Establishing Monuments

                                       Gray monument with man kneeling engraved and flowers on each end
The CMP is in the process of placing monuments at all of the sites where people from state hospitals and developmental centers were buried.  The first monuments were placed at several sites in Stockton to memorialize people who died while living at the Stockton Developmental Center, which closed in 1996.  When the location was converted to the campus of the California State University (CSU) – Stanislaus, 42 sets of remains were discovered during construction and reinterred at the Stockton Rural Cemetery, where a monument was placed in 2008.  A dedication ceremony was held on campus upon the completion of these monuments in June of 2008. There are pictures from an article at:
Black boulder monument

Also in memory of Stockton residents, a monument was placed next to the fountain at the university and a plaque was placed over the area where the remains were uncovered on the university campus.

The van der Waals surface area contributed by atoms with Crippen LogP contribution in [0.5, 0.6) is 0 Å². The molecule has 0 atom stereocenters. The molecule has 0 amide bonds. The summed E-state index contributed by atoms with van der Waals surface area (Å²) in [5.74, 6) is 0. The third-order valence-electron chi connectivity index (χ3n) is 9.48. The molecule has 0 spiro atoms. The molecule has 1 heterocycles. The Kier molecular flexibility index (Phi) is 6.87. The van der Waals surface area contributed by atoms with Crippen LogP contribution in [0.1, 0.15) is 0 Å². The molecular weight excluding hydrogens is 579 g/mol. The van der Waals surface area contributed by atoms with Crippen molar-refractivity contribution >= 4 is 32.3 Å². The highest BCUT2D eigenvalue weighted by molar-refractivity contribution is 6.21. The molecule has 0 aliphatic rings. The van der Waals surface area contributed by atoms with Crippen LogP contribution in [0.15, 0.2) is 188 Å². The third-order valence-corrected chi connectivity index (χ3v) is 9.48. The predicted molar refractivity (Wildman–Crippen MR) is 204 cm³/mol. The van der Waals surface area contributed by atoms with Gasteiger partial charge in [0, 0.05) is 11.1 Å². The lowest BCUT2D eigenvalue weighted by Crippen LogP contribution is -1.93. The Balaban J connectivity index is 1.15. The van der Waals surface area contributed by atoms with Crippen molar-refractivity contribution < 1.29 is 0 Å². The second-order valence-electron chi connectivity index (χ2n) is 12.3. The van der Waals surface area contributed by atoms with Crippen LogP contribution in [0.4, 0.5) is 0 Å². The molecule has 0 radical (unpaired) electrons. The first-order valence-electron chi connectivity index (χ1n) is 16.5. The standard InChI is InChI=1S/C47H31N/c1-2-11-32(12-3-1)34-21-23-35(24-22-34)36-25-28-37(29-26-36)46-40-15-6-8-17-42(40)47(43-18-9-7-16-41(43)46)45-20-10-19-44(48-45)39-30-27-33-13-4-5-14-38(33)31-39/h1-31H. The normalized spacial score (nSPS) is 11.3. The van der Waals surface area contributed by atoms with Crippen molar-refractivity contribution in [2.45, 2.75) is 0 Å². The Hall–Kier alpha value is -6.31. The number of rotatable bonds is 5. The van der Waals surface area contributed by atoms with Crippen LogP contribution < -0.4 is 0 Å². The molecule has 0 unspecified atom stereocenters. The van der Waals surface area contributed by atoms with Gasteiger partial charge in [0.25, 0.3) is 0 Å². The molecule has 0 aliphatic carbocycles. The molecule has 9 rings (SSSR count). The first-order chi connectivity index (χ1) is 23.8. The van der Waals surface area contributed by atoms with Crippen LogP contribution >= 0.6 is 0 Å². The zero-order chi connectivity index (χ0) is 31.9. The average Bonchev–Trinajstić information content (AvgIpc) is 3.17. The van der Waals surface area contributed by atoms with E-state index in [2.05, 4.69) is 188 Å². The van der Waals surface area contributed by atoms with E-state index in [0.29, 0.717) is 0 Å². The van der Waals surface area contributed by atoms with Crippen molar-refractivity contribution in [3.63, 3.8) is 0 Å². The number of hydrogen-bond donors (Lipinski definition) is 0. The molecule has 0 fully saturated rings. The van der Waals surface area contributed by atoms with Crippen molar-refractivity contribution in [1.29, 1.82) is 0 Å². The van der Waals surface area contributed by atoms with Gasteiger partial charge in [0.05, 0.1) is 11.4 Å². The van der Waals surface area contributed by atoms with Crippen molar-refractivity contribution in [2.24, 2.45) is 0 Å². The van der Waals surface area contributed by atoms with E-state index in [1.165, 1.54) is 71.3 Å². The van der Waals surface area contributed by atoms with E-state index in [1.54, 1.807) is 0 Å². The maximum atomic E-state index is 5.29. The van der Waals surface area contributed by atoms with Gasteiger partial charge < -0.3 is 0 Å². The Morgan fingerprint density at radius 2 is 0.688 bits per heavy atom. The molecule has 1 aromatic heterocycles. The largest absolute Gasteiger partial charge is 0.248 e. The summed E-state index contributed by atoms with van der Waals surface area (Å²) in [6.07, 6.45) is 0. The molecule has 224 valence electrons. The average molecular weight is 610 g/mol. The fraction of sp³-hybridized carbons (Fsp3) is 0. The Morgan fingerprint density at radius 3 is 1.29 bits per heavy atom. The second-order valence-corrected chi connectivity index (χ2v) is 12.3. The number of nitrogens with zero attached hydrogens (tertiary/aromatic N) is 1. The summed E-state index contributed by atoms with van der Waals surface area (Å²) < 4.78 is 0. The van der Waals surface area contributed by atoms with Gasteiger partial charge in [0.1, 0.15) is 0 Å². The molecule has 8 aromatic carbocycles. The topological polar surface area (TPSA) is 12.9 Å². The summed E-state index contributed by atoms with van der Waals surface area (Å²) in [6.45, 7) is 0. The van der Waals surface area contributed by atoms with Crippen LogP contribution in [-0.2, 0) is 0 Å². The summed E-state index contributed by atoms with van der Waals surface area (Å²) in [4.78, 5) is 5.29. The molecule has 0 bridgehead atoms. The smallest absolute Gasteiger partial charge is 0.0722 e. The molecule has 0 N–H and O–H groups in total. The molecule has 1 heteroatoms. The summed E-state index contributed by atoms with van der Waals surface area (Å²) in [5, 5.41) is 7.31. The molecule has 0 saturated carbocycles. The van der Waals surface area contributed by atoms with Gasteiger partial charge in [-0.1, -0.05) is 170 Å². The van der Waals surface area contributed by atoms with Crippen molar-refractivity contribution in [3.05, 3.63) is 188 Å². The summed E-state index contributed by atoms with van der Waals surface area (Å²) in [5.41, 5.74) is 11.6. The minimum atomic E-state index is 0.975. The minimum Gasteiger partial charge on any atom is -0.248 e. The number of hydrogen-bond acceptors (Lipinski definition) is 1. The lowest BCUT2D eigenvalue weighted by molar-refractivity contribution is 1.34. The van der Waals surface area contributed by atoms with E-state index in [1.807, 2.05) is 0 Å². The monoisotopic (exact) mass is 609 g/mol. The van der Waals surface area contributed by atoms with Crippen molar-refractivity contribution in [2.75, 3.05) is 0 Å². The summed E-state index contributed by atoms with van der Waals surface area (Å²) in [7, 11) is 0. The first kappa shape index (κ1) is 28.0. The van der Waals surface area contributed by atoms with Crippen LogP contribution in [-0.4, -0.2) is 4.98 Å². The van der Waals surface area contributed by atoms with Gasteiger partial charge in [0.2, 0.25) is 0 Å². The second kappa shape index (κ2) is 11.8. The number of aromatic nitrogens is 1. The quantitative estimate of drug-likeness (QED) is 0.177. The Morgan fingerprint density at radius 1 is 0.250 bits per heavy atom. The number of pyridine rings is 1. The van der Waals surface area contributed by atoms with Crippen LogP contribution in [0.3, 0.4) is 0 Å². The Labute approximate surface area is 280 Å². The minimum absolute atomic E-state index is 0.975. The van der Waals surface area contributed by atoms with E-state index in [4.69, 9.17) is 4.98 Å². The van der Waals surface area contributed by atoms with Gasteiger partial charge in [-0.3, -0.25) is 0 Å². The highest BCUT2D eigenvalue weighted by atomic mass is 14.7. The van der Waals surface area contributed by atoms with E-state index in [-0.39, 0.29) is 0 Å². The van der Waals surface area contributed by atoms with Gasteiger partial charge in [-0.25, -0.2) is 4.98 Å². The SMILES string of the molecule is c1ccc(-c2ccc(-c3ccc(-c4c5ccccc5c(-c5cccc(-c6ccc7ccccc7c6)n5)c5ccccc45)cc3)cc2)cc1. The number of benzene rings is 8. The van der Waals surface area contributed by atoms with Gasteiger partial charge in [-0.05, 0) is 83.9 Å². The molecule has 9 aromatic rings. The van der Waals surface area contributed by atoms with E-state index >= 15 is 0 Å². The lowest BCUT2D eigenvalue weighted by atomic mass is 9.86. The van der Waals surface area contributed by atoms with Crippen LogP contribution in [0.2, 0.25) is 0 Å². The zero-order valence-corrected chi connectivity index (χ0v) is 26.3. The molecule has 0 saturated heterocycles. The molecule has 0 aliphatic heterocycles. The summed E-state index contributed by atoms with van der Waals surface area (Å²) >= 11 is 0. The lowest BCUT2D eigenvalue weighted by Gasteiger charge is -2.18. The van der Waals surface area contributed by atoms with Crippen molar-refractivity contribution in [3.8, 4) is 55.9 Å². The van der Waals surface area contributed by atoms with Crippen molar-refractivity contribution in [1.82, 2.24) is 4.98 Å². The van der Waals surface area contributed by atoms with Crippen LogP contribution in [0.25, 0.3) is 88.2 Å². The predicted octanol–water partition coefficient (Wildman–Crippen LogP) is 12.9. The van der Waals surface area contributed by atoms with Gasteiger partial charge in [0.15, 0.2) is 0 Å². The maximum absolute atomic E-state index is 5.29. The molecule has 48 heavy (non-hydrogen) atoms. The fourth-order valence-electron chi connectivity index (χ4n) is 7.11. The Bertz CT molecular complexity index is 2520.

At the Russian River Cemetery in Ukiah, monuments were placed in 2010 on two separate plots of land where individuals were buried.Two grey monuments honoring people that died at Mendocino State Hospital





On the former grounds of Camarillo State Hospital (which closed in 2002 and is now the campus of the California State University – Channel Islands), a plaque was placed near the building that used to be the old canteen.  The plaque was donated by Ivy Lawn Memorial Park and Funeral Home in Ventura, where many of the people who died while at Camarillo State Hospital were buried.  Flowers planted around the plaque were donated by CMP volunteer Laura Rasey Miller.



In October 2011, a monument was placed on the cemetery grounds of Patton State Hospital. patton monumentSome of the inscriptions on these monuments declare:

“Let no person ever again be removed from the community by reason of disability…. Let us honor their memory by reclaiming and healing our past…  Let no person ever be laid to rest without recognition.”

All of these monuments were paid for by private donations and fundraising efforts by the CMP.  As more funding becomes available, the CMP will place monuments at the remaining burial sites throughout California.


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